Former Nigerian Finance Minister Ngozi Okonjoi Wara, now head of the World Trade Organization, was also a former Twitter board member.
Bosun Tijani, founder of the Lagos co-creation hub, met Dorsey during his visit and said Twitter CEO left with a strong belief that the platform had a major impact on Nigeria.
“It’s typically a hierarchical country, but Twitter is one of the platforms that gives people the opportunity to have conversations that are never available in the Nigerian context, no matter who you are.” Said.
In fact, Twitter in Nigeria is more than just a platform. It’s a one-stop shop with everything from job vacancies to missing person portals to civic spaces seeking explanations from civil servants.
It had the biggest political impact on last year’s #EndSars demonstrators and has become the platform of choice for young demonstrators. They succeeded in getting the president to dismantle the special anti-robbery corps (Sars), a notorious police force known for its brutality.
However, peaceful protests were hijacked by thugs who damaged public buildings throughout Nigeria.
As a result, the government has stated that it is “responsible” for Mr. Dorsey, and some officials have accused him of being part of a campaign to dismiss President Buhari.
Buhari’s controversial tweets
Intelligence Minister Lai Mohammed claimed that Dorsey had raised money to sponsor one of the protest groups through Bitcoin, and Twitter, which created a special emoji to support the demonstration, caused the crisis. Dorsey did not comment on that claim.
When the government blocked Twitter last month, relations set new lows to undermine “Nigeria’s corporate presence” through the spread of fake news that microblogging sites had “violent consequences.” Claimed to have been used in.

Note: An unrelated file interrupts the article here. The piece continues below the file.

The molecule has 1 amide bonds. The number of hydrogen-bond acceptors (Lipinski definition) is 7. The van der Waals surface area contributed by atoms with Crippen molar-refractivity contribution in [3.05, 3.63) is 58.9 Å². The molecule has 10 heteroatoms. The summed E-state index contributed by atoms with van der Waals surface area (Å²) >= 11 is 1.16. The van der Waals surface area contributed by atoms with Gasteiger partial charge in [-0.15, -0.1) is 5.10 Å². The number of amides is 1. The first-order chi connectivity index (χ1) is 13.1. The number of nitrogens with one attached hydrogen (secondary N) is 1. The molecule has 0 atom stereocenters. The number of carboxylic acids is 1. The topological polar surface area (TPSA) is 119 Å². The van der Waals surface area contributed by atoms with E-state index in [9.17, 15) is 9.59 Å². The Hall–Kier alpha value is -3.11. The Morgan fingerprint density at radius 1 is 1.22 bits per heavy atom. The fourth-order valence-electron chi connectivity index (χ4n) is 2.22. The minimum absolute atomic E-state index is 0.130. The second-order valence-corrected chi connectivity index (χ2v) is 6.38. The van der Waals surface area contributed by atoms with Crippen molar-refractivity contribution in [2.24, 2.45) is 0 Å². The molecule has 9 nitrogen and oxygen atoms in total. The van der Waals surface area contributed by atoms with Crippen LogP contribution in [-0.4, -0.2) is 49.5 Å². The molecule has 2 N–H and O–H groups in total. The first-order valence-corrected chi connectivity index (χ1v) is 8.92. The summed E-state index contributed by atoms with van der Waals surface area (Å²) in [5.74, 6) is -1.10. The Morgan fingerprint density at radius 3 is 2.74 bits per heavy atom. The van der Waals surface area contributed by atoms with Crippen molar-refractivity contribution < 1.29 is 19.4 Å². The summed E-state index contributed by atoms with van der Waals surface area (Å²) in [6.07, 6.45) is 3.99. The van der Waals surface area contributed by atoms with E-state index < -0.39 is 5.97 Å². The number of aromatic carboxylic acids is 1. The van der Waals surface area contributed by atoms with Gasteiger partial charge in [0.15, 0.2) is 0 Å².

This happened after Twitter deleted President Buhari’s tweet about security issues in southeastern Nigeria. He said “today’s cheating” would be treated in “the language they understand.”
The president faced a massive backlash from users who saw this as a threat of violence. As a result, Twitter accused Mr. Buhari of violating the rule and deleted the tweet.
The government was furious and accused Twitter of double standards. It emphasized a message by Nnamdi Kanu, an exiled leader of a banned group demanding withdrawal from Nigeria, claiming that it encouraged the killing of police officers.
Since then, these tweets have been deleted by Twitter.
The founder of Twitter is largely away from the politics of other African countries and has fueled suspicions among critics that Nigeria has a political as well as a business interest.
But Tijani simply sees Dorsey as representing a new breed of CEO.
“He’s not Bill Gates’ generation. He’s part of a government-independent generation,” he said.
In addition, young Nigerians are using his inventions to drive political and economic change, worried about governments that do not fully understand technology.
“”[Government leaders] We’re starting to see that people can use this technology to challenge them in ways they couldn’t, “added Tijani.